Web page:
AccentCare CMO Natarajan: Trust Crucial for Hospices Engaging LGBTQ+ Communities

LGBTQ+ communities have been historically underserved by hospice, often due to mistrust of the health care system as well as discrimination.

Nearly 1 in 3 transgender adults reported that they had to teach their health care provider about transgender issues in order to receive appropriate care, according to a Center for American Progress 2020 survey. Additionally, 15% indicated that health care staff asked invasive or unnecessary questions unrelated to the services they were providing.

Dr. Balu Natarajan, chief medical officer of AccentCare’s hospice division, recently connected with Hospice News on the end-of-life care experiences and needs of individuals in the LGBTQ+ community, and what hospices can do to better serve these patients.


He is a board member of the National Hospice and Palliative Care Organization and has served as vice-chair and member of the Public Policy Committee and chair of the Palliative Care Council.

Transgender individuals are among the most underserved communities. What are the difficulties of finding gender-affirming hospice care for patients and their families?

In a perfect world, finding hospice and palliative care would not be difficult. Hospice care would be unbiased and equal. But unfortunately, the LGBTQ+ community has some historical reasons to not trust the health care community, and that can extend to wariness around hospice.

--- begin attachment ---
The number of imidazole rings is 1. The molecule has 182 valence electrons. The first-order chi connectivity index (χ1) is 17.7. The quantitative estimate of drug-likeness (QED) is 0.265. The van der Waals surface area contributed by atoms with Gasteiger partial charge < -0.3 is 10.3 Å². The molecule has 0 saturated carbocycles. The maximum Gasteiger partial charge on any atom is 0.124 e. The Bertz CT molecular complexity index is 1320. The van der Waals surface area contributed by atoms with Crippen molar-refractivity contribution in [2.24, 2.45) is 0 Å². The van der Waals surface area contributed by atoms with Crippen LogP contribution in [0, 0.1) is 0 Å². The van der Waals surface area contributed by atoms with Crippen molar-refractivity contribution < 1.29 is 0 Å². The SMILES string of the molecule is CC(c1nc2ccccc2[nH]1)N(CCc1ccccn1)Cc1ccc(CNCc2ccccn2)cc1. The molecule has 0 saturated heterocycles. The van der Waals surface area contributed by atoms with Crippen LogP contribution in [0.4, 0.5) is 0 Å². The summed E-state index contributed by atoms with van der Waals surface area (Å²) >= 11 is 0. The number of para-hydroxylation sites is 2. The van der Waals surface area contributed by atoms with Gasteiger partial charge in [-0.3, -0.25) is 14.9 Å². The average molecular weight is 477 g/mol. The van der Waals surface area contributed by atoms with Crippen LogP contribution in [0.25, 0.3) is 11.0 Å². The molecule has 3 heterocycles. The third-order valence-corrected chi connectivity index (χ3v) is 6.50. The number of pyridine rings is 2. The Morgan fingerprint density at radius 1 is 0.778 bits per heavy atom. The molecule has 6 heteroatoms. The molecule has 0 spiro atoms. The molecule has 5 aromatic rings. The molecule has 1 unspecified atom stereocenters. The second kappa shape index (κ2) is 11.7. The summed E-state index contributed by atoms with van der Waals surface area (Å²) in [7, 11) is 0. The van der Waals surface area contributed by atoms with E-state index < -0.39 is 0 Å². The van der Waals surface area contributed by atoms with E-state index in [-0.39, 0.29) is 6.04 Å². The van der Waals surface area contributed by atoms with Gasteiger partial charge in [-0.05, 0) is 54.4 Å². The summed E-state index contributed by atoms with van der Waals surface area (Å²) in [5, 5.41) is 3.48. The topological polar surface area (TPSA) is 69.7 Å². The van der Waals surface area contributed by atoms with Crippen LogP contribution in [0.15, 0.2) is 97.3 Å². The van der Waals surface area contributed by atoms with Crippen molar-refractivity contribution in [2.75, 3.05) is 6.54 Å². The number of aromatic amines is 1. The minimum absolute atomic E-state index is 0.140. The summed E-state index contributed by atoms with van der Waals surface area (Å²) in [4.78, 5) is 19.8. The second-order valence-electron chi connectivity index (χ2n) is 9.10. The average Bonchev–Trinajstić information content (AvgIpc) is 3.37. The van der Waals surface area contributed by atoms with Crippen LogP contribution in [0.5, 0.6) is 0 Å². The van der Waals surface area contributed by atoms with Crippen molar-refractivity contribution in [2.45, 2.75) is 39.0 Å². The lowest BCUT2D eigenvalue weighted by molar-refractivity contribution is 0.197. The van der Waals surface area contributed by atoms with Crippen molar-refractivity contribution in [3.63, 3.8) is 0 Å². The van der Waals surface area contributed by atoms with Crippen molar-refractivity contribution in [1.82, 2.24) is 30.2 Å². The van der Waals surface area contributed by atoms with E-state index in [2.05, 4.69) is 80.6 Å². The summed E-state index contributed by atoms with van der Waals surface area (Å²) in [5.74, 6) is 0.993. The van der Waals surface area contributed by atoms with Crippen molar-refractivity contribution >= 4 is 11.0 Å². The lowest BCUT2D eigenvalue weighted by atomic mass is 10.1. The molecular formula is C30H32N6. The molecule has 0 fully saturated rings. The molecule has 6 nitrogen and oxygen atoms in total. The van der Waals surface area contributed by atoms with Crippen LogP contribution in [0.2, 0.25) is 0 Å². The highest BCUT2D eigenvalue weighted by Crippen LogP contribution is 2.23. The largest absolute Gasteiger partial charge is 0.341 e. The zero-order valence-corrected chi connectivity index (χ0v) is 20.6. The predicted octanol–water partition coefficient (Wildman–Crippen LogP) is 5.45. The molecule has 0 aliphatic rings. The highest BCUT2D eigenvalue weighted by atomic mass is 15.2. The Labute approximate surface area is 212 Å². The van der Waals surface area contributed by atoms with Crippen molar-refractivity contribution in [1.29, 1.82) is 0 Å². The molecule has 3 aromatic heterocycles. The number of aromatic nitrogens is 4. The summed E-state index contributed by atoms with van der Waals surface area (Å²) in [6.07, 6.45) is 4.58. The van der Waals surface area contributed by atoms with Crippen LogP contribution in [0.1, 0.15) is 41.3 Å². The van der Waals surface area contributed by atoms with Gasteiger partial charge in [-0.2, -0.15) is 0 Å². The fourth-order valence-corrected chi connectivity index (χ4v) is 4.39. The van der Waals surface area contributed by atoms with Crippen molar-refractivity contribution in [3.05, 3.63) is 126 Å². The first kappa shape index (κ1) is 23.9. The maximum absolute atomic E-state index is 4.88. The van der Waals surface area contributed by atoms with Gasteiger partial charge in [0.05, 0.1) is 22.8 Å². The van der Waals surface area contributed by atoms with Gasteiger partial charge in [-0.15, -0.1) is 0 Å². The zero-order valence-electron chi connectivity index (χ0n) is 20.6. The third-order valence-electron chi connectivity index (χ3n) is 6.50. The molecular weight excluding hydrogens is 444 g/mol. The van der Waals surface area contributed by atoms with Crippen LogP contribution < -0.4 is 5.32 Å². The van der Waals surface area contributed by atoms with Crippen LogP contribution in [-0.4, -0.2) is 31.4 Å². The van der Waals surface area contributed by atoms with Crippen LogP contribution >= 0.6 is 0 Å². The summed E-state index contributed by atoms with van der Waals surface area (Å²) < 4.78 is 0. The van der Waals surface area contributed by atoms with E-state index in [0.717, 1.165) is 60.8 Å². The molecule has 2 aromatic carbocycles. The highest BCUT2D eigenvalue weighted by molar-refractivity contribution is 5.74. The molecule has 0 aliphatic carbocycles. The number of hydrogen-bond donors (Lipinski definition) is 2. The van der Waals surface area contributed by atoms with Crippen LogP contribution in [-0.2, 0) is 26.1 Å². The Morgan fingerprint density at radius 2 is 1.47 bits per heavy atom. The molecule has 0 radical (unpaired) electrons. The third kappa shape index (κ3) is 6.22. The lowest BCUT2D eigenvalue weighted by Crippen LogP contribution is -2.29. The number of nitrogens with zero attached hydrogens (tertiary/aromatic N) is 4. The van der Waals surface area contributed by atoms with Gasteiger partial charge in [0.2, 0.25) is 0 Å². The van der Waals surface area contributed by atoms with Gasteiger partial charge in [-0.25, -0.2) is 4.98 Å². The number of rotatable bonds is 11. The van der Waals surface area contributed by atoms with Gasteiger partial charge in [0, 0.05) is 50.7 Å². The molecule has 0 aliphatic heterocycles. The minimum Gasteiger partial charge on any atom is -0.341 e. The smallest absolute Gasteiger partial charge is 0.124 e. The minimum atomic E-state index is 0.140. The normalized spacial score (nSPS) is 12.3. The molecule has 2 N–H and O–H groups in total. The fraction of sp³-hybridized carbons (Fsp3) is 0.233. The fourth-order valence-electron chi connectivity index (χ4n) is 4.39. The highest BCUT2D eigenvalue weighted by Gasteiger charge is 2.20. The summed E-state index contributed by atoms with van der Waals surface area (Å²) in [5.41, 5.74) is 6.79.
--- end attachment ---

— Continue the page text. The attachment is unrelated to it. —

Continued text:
Not being understood as a human makes finding gender-affirming hospice care even harder. Many patients fear discrimination or fear being mistreated, which can be very stressful for patients and their families. Another challenge involves finding a hospice provider who will respect what the patient defines as family.

Because of these factors, they often delay hospice services or never seek them out. If they delay services, they lose out on time spent with loved ones and can suffer more because they did not seek out end-of-life care sooner.

How might care needs and goals of care differ in the LGBTQ+ community?

By 2030, 7 million LGBTQ+ older adults will be 65 or older, projected the National Resource Center on LGBTQ+ Aging at the advocacy group SAGE.

We want to make sure their care needs are met physically, mentally, emotionally and spiritually.

We also want to ease their suffering and support them with the best end-of-life care available. Treating them with the same respect everyone else receives is the goal. We want the patient to depart this world in peace and in the best frame of mind possible.

The care team needs to take into account that the patient may not be “out,” and they need to be sensitive when asking routine questions to avoid bias. The patient may fear how to answer binary marital status questions.

Additionally, helping patients understand how to craft clear advance directives and assigning medical power of attorney to a partner or spouse are crucial tasks that the social work team needs to have experience in supporting.